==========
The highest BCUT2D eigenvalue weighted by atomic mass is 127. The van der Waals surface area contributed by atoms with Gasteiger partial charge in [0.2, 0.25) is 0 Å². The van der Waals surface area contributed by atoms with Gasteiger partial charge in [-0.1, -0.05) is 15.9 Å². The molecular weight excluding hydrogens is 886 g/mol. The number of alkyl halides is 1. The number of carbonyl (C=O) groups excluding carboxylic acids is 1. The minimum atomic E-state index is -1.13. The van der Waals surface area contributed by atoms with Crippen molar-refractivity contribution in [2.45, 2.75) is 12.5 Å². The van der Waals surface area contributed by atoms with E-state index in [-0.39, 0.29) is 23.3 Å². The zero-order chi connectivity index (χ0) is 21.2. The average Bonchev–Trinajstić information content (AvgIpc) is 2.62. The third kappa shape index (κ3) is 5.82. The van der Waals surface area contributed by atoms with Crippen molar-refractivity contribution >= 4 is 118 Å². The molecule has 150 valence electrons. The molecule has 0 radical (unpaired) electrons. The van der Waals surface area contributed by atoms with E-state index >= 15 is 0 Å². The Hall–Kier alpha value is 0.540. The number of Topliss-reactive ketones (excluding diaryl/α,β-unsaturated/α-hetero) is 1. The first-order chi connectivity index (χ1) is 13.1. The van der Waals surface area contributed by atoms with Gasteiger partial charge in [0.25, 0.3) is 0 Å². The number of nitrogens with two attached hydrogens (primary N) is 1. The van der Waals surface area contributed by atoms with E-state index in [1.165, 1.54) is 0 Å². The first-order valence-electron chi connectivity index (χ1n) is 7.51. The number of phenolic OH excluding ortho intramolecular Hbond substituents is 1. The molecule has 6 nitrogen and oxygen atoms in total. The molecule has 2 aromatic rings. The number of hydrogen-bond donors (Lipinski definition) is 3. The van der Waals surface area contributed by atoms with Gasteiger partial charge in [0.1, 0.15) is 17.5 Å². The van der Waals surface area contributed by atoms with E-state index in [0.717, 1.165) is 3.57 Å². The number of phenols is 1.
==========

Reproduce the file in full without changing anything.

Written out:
The highest BCUT2D eigenvalue weighted by atomic mass is 127. The van der Waals surface area contributed by atoms with Gasteiger partial charge in [0.2, 0.25) is 0 Å². The van der Waals surface area contributed by atoms with Gasteiger partial charge in [-0.1, -0.05) is 15.9 Å². The molecular weight excluding hydrogens is 886 g/mol. The number of alkyl halides is 1. The number of carbonyl (C=O) groups excluding carboxylic acids is 1. The minimum atomic E-state index is -1.13. The van der Waals surface area contributed by atoms with Crippen molar-refractivity contribution in [2.45, 2.75) is 12.5 Å². The van der Waals surface area contributed by atoms with E-state index in [-0.39, 0.29) is 23.3 Å². The zero-order chi connectivity index (χ0) is 21.2. The average Bonchev–Trinajstić information content (AvgIpc) is 2.62. The third kappa shape index (κ3) is 5.82. The van der Waals surface area contributed by atoms with Crippen molar-refractivity contribution >= 4 is 118 Å². The molecule has 150 valence electrons. The molecule has 0 radical (unpaired) electrons. The van der Waals surface area contributed by atoms with E-state index >= 15 is 0 Å². The Hall–Kier alpha value is 0.540. The number of Topliss-reactive ketones (excluding diaryl/α,β-unsaturated/α-hetero) is 1. The first-order chi connectivity index (χ1) is 13.1. The van der Waals surface area contributed by atoms with Gasteiger partial charge in [0.25, 0.3) is 0 Å². The number of nitrogens with two attached hydrogens (primary N) is 1. The van der Waals surface area contributed by atoms with E-state index in [1.165, 1.54) is 0 Å². The first-order valence-electron chi connectivity index (χ1n) is 7.51. The number of phenolic OH excluding ortho intramolecular Hbond substituents is 1. The molecule has 6 nitrogen and oxygen atoms in total. The molecule has 2 aromatic rings. The number of hydrogen-bond donors (Lipinski definition) is 3. The van der Waals surface area contributed by atoms with Gasteiger partial charge in [0.1, 0.15) is 17.5 Å². The van der Waals surface area contributed by atoms with E-state index in [0.717, 1.165) is 3.57 Å². The number of phenols is 1.